Rice and Beans, Fish and Chips: Investigating Brazilian Immigrant Families’ Experiences of Eating and Nourishing in New Zealand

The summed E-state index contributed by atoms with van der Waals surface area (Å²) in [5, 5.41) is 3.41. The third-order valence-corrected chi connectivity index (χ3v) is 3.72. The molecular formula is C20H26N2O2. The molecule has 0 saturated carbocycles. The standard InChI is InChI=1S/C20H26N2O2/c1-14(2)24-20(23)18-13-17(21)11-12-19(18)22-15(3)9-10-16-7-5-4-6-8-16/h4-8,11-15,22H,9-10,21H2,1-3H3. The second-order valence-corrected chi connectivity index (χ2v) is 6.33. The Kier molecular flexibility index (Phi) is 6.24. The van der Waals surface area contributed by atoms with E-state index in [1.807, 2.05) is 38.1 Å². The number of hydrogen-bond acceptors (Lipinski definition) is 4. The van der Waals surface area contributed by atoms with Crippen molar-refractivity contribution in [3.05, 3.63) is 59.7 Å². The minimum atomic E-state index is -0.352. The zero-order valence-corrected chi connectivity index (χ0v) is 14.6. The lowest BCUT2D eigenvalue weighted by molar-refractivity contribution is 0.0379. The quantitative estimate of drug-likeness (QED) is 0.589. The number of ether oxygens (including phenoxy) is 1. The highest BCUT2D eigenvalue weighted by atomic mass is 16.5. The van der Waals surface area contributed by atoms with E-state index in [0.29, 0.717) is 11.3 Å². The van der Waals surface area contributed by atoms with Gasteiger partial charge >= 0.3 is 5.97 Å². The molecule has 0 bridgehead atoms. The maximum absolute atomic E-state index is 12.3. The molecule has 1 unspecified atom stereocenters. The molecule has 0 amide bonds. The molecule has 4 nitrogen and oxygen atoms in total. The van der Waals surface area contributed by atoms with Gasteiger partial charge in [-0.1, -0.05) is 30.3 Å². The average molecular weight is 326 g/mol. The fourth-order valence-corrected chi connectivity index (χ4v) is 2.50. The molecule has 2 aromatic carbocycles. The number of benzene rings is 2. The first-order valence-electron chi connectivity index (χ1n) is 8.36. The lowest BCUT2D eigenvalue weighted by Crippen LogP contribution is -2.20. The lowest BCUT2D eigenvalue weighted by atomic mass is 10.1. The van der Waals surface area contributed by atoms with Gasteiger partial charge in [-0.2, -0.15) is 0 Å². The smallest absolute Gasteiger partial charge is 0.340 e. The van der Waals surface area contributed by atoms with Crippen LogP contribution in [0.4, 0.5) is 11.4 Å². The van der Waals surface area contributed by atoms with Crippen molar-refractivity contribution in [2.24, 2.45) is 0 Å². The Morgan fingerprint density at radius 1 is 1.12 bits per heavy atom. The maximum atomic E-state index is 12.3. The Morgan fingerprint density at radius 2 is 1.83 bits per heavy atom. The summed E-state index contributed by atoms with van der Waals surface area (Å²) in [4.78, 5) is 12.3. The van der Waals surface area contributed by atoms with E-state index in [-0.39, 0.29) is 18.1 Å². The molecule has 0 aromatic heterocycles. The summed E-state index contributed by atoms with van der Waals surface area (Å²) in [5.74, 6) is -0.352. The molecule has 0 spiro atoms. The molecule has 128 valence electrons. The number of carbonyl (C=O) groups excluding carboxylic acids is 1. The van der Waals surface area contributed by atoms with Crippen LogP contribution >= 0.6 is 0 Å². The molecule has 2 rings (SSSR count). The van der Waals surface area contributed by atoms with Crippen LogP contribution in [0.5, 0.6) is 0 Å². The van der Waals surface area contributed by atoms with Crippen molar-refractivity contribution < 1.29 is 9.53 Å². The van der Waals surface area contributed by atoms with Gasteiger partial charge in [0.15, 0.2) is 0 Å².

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Immigration has been a common practice in human society since the earliest times (United Nations, 2019). Whatever the reasons behind people migrating, it is a complex movement that involves a chain of changes in their lives. When people migrate, their culture goes with them. In the new place of settlement, immigrants are faced with many challenges in keeping their own cultural practices, at the same time as adapting to new cultural behaviours, including when eating (Parasecoli, 2014). Food is an important aspect of our daily lives. Through food we are able to express and ensure our sense of identity and belonging (Fischler, 1988). Immigrants rely on food practices as a way of bringing nostalgic features from the homeland that relieve the homesickness felt once they are living overseas (Das Graças Brightwell, 2012a). Likewise, through commensality, culture is exchanged in the host country, where the immigrant experiments with the other’s food and adapts their eating habits, creating a new pattern of eating, a culture developed from the blend of host country and immigrants’ cultures (Parasecoli, 2014). Immigration becomes even more complex when a family is moving, as they deal with their own adaptation while also managing with their children settling and being healthy foodwise during this process. Through qualitative research and thematic analysis of a focus group discussion, this research listened to the experiences lived by mothers of Brazilian families living in Auckland in regard to finding their food ethnospace in New Zealand and providing nourishment to their families. This is enlightened by the perspectives of gastronomic heritage, analysing the extent to which Brazilian immigrants are able to reproduce their cultural patterns, to blend with other cultures and to rebuild their own identities through food. The study explores the experiences of festivities and food traditions, daily food practices, concerns about children’s eating habits, and the sense of achievement related to food and nourishment. The research revealed the dichotomy between the movement of keeping the traditions of the homeland, represented by the pressure cooker and the ability to cook the iconic Brazilian dish ‘arroz e feijão’ (beans and rice); and the movement towards the host country, expressed by their children’s school lunchboxes and their packed lunch, as a bridge to the new and the different. Through this movement, the importance of the ethnic food stores is also emphasised, even those from other nations, where familiar ingredients can be found, healing their feelings of homesickness. Brazilian mothers’ sense of identity and belonging is rebuilt in the process of being able to express Brazilian culture in their eating habits at home and provide their families with what is culturally valued as nutritious and flavourful.